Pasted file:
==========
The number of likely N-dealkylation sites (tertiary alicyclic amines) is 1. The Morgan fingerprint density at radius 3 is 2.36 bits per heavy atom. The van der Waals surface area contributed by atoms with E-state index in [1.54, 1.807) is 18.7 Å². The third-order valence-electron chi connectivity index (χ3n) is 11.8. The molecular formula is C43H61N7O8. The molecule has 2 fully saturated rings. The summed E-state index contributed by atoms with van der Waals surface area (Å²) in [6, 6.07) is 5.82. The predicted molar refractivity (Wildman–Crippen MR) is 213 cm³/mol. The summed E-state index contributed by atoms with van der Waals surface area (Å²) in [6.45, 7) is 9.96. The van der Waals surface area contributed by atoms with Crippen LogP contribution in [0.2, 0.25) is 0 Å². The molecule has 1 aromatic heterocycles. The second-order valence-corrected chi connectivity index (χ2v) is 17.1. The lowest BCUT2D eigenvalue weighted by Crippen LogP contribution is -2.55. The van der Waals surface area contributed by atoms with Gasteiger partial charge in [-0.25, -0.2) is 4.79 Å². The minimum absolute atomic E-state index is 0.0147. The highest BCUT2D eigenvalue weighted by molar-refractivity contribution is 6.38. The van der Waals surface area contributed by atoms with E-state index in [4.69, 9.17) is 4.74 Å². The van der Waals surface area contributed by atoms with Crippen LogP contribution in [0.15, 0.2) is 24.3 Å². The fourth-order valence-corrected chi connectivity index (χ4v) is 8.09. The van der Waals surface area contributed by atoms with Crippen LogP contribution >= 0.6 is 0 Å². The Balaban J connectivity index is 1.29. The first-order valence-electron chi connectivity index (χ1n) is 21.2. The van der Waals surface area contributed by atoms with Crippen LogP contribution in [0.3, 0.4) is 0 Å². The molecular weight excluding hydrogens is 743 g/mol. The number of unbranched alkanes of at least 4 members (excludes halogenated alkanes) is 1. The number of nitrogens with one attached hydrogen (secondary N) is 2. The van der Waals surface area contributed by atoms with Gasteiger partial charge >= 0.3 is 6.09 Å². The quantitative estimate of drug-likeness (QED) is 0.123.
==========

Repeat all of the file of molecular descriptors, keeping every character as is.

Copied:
The number of likely N-dealkylation sites (tertiary alicyclic amines) is 1. The Morgan fingerprint density at radius 3 is 2.36 bits per heavy atom. The van der Waals surface area contributed by atoms with E-state index in [1.54, 1.807) is 18.7 Å². The third-order valence-electron chi connectivity index (χ3n) is 11.8. The molecular formula is C43H61N7O8. The molecule has 2 fully saturated rings. The summed E-state index contributed by atoms with van der Waals surface area (Å²) in [6, 6.07) is 5.82. The predicted molar refractivity (Wildman–Crippen MR) is 213 cm³/mol. The summed E-state index contributed by atoms with van der Waals surface area (Å²) in [6.45, 7) is 9.96. The van der Waals surface area contributed by atoms with Crippen LogP contribution in [0.2, 0.25) is 0 Å². The molecule has 1 aromatic heterocycles. The second-order valence-corrected chi connectivity index (χ2v) is 17.1. The lowest BCUT2D eigenvalue weighted by Crippen LogP contribution is -2.55. The van der Waals surface area contributed by atoms with Gasteiger partial charge in [-0.25, -0.2) is 4.79 Å². The minimum absolute atomic E-state index is 0.0147. The highest BCUT2D eigenvalue weighted by molar-refractivity contribution is 6.38. The van der Waals surface area contributed by atoms with E-state index in [4.69, 9.17) is 4.74 Å². The van der Waals surface area contributed by atoms with Crippen LogP contribution in [0.15, 0.2) is 24.3 Å². The fourth-order valence-corrected chi connectivity index (χ4v) is 8.09. The van der Waals surface area contributed by atoms with Crippen LogP contribution >= 0.6 is 0 Å². The Balaban J connectivity index is 1.29. The first-order valence-electron chi connectivity index (χ1n) is 21.2. The van der Waals surface area contributed by atoms with Crippen LogP contribution in [0.3, 0.4) is 0 Å². The molecular weight excluding hydrogens is 743 g/mol. The number of unbranched alkanes of at least 4 members (excludes halogenated alkanes) is 1. The number of nitrogens with one attached hydrogen (secondary N) is 2. The van der Waals surface area contributed by atoms with Gasteiger partial charge >= 0.3 is 6.09 Å². The quantitative estimate of drug-likeness (QED) is 0.123.